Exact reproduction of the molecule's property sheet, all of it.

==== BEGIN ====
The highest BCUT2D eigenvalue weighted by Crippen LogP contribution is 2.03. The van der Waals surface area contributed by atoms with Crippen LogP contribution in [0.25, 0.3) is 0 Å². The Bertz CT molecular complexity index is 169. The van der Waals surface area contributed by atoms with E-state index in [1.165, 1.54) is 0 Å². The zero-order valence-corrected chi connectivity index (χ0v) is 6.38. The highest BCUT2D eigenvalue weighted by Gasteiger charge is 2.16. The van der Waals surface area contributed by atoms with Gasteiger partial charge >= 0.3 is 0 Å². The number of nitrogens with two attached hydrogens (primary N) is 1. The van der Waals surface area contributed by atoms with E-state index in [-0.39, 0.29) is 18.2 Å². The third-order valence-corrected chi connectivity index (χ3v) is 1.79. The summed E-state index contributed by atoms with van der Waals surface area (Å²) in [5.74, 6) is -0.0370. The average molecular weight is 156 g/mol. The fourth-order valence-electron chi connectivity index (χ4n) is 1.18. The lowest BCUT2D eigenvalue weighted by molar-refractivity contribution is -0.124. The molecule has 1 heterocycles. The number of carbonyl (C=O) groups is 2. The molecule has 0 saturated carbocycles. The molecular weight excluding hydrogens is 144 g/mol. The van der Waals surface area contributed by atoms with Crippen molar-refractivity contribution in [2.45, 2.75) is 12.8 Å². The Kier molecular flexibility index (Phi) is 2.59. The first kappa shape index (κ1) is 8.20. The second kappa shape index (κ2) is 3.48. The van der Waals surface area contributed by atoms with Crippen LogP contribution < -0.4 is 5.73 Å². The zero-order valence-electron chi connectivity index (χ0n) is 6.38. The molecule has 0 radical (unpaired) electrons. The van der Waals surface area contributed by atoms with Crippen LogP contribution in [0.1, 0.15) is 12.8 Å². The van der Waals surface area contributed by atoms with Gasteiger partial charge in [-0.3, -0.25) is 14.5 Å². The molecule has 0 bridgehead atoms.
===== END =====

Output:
The highest BCUT2D eigenvalue weighted by Crippen LogP contribution is 2.03. The van der Waals surface area contributed by atoms with Crippen LogP contribution in [0.25, 0.3) is 0 Å². The Bertz CT molecular complexity index is 169. The van der Waals surface area contributed by atoms with E-state index in [1.165, 1.54) is 0 Å². The zero-order valence-corrected chi connectivity index (χ0v) is 6.38. The highest BCUT2D eigenvalue weighted by Gasteiger charge is 2.16. The van der Waals surface area contributed by atoms with Gasteiger partial charge >= 0.3 is 0 Å². The number of nitrogens with two attached hydrogens (primary N) is 1. The van der Waals surface area contributed by atoms with E-state index in [-0.39, 0.29) is 18.2 Å². The third-order valence-corrected chi connectivity index (χ3v) is 1.79. The summed E-state index contributed by atoms with van der Waals surface area (Å²) in [5.74, 6) is -0.0370. The average molecular weight is 156 g/mol. The fourth-order valence-electron chi connectivity index (χ4n) is 1.18. The lowest BCUT2D eigenvalue weighted by molar-refractivity contribution is -0.124. The molecule has 1 heterocycles. The number of carbonyl (C=O) groups is 2. The molecule has 0 saturated carbocycles. The molecular weight excluding hydrogens is 144 g/mol. The van der Waals surface area contributed by atoms with Crippen molar-refractivity contribution in [2.45, 2.75) is 12.8 Å². The Kier molecular flexibility index (Phi) is 2.59. The first kappa shape index (κ1) is 8.20. The second kappa shape index (κ2) is 3.48. The van der Waals surface area contributed by atoms with Crippen LogP contribution < -0.4 is 5.73 Å². The zero-order valence-electron chi connectivity index (χ0n) is 6.38. The molecule has 0 radical (unpaired) electrons. The van der Waals surface area contributed by atoms with Crippen LogP contribution in [0.1, 0.15) is 12.8 Å². The van der Waals surface area contributed by atoms with Gasteiger partial charge in [-0.3, -0.25) is 14.5 Å². The molecule has 0 bridgehead atoms.